Insects and other foods the trout may be eating:
1. Blue-winged Olives - mostly Little BWO - Isolated hatches
2. Mahogany Duns
3. Midges - hatching in isolated locations
4. Little Yellow Stoneflies - hatching (Little Summer Stones)
5. Slate Drakes - hatching
6. Cream Cahills - hatching in Isolated locations
10. Inch Worms
11. Crane Flies
13. Streamers - matching sculpin, baitfish and small crawfish
Little Yellow Quills
The Little Yellow Quill mayflies are a little known but very common mayfly in the
streams of Great Smoky Mountains National Park. You will rarely even hear anyone
mention them. My explanation for that is that the Little Yellow Quills appear at first
glance to be a Light Cahill that hatches earlier in the year. When we started
studying the insects in the park, collecting specimen and making macro videos of
them, we discovered the yellow mayflies were not Light Cahills. They were clingers
and that was about the only similarity in them and the Cahills.
There is a group of mayflies from different genera within the Heptageniidae
family that are now lumped together under the title "Heptagenia Group". The three
genera included in the group, Heptagenia, Nixe and Leucrocuta, are very
This common two-tailed, yellow mayfly that starts to appear in late summer in the
Great Smoky Mountains National Park that I was not able to positively identify at the
time is one of the Leucrocuta species. These mayflies are common in the
Mid-Atlantic, Northeastern and New England states. I think theres probably more
than one species of them. We still have not taken the time to try to determine the
species under a microscope from keys.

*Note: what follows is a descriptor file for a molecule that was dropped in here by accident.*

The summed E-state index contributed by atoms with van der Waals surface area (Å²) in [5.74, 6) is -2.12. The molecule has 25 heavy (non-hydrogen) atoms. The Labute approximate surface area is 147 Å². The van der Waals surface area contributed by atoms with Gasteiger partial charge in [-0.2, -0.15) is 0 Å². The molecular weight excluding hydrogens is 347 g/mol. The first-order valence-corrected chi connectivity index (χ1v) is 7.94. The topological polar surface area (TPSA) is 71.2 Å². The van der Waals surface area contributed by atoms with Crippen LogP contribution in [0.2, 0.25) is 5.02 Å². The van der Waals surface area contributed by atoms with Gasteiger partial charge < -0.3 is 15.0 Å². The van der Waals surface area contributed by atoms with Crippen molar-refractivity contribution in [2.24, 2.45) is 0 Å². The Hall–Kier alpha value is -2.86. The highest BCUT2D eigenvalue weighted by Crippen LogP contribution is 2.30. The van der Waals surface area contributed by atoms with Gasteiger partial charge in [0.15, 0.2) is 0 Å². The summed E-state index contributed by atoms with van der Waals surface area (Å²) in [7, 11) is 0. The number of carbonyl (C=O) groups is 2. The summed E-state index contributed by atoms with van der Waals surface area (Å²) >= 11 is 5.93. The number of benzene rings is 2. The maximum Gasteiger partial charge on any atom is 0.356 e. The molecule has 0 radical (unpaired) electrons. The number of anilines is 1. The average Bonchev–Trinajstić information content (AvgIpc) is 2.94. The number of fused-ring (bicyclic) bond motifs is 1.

The clinger nymphs of these mayflies are very common in the smaller brook trout
streams in the higher elevations. You can find the duns and spinners in very
plentiful quantities at times. If you consider the number of them on the water on a
square yard basis, they would compare to the Quill Gordons or other larger hatches
in the Smokies. They also occur in the lower elevation streams but they don't seem
to be quite as plentiful as they are in the streams at higher elevations.
One reason I am convinced there is more than one species is the fact you will find
them for several months starting in late summer ( we show the 3rd week of
August) and continuing as late as the first week of December depending on the
weather. Also, there seems to be some minor differences in the ones I have
closely examined. I don't think any of the differences I have noticed has anything
to do with their behavior and certainly are not different enough to require different
imitations or flies. Most anglers I have asked thought these mayflies were "Light
Cahills" but they are not Stenacron or Stenonema species.
These are the species officially listed for the park but I would be willing to bet that
there are more of them.
The "Little Yellow Quill" is the common name given to several species of the
Leucrocuta genus of mayflies that are fairly common in many Eastern streams.
One thing for sure is that the name "Little Yellow Quill" certainly fits the ones in
the park. By the way, they shouldn't be confused with the Western "Yellow Quill" or
Little Yellow Quill Dun
Copyright 2009 James Marsh